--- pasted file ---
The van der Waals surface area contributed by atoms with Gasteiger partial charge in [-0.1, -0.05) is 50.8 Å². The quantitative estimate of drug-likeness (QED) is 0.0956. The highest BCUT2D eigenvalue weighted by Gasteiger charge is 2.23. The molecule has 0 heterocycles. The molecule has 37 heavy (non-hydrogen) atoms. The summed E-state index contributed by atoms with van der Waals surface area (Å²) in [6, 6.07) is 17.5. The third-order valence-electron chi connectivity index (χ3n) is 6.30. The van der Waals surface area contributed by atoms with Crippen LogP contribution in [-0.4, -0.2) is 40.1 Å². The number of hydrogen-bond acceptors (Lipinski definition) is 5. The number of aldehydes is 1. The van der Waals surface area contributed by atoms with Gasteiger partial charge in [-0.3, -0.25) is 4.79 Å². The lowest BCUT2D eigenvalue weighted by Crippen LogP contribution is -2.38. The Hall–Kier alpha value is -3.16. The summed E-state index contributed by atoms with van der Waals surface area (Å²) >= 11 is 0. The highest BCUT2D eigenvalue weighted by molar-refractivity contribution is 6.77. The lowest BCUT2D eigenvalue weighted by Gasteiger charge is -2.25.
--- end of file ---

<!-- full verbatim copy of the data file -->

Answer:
The van der Waals surface area contributed by atoms with Gasteiger partial charge in [-0.1, -0.05) is 50.8 Å². The quantitative estimate of drug-likeness (QED) is 0.0956. The highest BCUT2D eigenvalue weighted by Gasteiger charge is 2.23. The molecule has 0 heterocycles. The molecule has 37 heavy (non-hydrogen) atoms. The summed E-state index contributed by atoms with van der Waals surface area (Å²) in [6, 6.07) is 17.5. The third-order valence-electron chi connectivity index (χ3n) is 6.30. The van der Waals surface area contributed by atoms with Crippen LogP contribution in [-0.4, -0.2) is 40.1 Å². The number of hydrogen-bond acceptors (Lipinski definition) is 5. The number of aldehydes is 1. The van der Waals surface area contributed by atoms with Gasteiger partial charge in [-0.3, -0.25) is 4.79 Å². The lowest BCUT2D eigenvalue weighted by Crippen LogP contribution is -2.38. The Hall–Kier alpha value is -3.16. The summed E-state index contributed by atoms with van der Waals surface area (Å²) >= 11 is 0. The highest BCUT2D eigenvalue weighted by molar-refractivity contribution is 6.77. The lowest BCUT2D eigenvalue weighted by Gasteiger charge is -2.25.